Most days, I take my daughter Evangeline with me to pick up her older sisters at school. Inevitably, a child waiting with her mother for a sibling greets us. “Hello, girl. Hi. “
10 tips for managing chronic sorrow
1 Be aware of the fluidity of grief. Chronic sorrow starts and
2 Give yourself an allowance. Acknowledge your feelings and then
go a step farther and validate them.
3 Identify your triggers. Is it play dates? Birthdays? Family
reunions? Awareness gives you time to prepare and helps you
4 Allow your grief to co-exist with other emotions like love and
joy. You can feel several emotions at once and still be a good
5 Seek community. Situate yourself with other parents who
understand. Attend a support group. Have coffee with other moms at
school. Find a forum online.
6 Find experts who help. If your grief defines everything else
in your life, talk to a doctor, therapist or trusted friend. Don’t
suffer in silence.
7 Look for developmentally appropriate opportunities for your
child to use her gifts. Seeing her happy will do wonders for
8 Create space in your life for your life. Do something just for
you. Rinse. Repeat.
9 Research. Check out Chronic Sorrow: A Living Loss by Susan
Roos from the library.
10 Repeat this mantra: Chronic sorrow may be a part of our
lives, but it is not the entirety of our lives.
Evangeline is 5. She has Down syndrome, is nonverbal and mostly uncommunicative. Every time a child tries to befriend her, I grieve a little. I grieve my daughter’s delay. I grieve that Evangeline doesn’t know how to make friends.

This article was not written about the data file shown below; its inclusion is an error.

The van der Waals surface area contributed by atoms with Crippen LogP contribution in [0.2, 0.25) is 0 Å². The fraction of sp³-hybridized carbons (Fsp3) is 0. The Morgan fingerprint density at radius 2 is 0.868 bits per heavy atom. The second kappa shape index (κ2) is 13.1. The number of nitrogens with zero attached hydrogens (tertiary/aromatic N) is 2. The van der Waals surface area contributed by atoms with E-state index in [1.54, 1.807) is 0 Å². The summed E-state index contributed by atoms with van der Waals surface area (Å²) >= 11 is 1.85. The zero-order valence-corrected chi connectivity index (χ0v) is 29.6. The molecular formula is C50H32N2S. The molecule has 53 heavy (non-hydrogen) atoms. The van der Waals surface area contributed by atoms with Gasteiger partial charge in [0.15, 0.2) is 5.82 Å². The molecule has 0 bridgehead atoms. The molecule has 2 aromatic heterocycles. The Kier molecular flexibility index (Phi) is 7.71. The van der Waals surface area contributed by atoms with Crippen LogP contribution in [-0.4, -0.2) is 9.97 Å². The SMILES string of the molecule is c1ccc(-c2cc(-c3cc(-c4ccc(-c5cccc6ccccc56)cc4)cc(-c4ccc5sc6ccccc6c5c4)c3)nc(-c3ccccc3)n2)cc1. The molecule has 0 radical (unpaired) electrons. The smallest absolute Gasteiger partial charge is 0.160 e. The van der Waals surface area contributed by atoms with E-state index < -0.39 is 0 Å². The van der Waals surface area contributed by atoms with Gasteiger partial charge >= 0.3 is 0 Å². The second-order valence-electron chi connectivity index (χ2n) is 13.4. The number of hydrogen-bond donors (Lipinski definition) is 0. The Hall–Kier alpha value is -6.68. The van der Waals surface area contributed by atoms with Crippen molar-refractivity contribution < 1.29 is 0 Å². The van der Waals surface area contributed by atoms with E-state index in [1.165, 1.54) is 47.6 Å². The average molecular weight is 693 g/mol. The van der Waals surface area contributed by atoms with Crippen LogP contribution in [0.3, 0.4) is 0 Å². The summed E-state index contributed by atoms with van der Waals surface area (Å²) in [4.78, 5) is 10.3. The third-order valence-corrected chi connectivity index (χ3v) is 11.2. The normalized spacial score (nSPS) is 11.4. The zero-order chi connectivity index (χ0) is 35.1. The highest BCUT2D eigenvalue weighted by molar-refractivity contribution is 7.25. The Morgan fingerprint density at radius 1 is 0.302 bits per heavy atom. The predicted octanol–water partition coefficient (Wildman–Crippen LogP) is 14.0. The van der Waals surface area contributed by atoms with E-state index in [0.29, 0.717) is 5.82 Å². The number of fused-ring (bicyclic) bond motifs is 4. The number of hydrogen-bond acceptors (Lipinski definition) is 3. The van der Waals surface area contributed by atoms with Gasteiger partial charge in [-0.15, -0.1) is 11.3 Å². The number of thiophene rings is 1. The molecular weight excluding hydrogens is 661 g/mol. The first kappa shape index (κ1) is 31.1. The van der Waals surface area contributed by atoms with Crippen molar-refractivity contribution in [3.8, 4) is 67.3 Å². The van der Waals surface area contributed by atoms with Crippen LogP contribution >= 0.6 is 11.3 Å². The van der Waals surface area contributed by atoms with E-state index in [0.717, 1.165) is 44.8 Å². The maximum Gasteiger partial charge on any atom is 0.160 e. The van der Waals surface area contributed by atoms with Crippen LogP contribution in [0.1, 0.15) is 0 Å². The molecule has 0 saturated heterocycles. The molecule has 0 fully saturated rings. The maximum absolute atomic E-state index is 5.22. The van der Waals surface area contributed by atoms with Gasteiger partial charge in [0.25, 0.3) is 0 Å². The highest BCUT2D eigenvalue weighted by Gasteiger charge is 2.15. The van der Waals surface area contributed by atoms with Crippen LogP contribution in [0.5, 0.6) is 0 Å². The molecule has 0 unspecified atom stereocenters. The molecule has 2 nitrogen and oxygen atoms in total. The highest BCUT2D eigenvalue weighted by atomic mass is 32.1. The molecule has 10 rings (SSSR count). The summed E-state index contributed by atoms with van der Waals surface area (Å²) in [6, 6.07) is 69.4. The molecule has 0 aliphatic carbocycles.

Pearl S. Buck, 1932 Pulitzer Prize winner in fiction for her novel, This Good Earth, and mother to a child with a disability, once wrote, “I miss eternally the person she cannot be.” As a mom, I don’t want to get that.
But I do.
This is called chronic sorrow, a natural, often unrecognized grief response by those who love children with special needs.
Anne Grunsted, a Chicago mom of 4-year-old Bobby, knows the feeling. Bobby has Down syndrome, a single ventricle heart and oral dysphagia.
“When we learn our child is disabled, we’re not able to process the totality of what that means. If we were forced to swallow the whole pill at once, we could literally go crazy. So, instead, denial ensues. We take in what we can and ignore the rest until we’re ready to handle more of the situation,” says Grunsted, who recently attended a seminar on grief and denial. “That’s how I see chronic sorrow-every now and again, a layer of denial gets stripped away. I grieve something new.”
Steve Grcevich, a physician specializing in child and adolescent psychiatry, says such grieving is normal.
“Parents of kids with developmental disabilities are especially prone to chronic sorrow in a Facebook world offering daily reminders of unattended proms, college campuses that won’t be visited, and independence their child may not achieve,” he says.
The idea of chronic sorrow doesn’t sit well with me. I want closure. Isn’t it bad parenting to grieve a child standing right in front of us? We want the world to love and accept our children. If grief presents itself over and over in our lives, does that mean we love them less?
The answer is no.
After years of parenting a child with special needs, I affirm that life is good. My husband and I have a strong marriage. I am mom to four beautiful girls. Therapy and doctor appointments, changing a 5-year-old’s diaper, and having to leave a party early because of overstimulation are all parts of our family’s normal life.
Parenting a child with special needs involves a tight-rope tension, an almost mystical dichotomy. I love my daughter more than breath, and yet sometimes I grieve, not who she is, never who she is.
I grieve the child Evangeline is not.
Gillian Marchenko is the mom of four living in Chicago.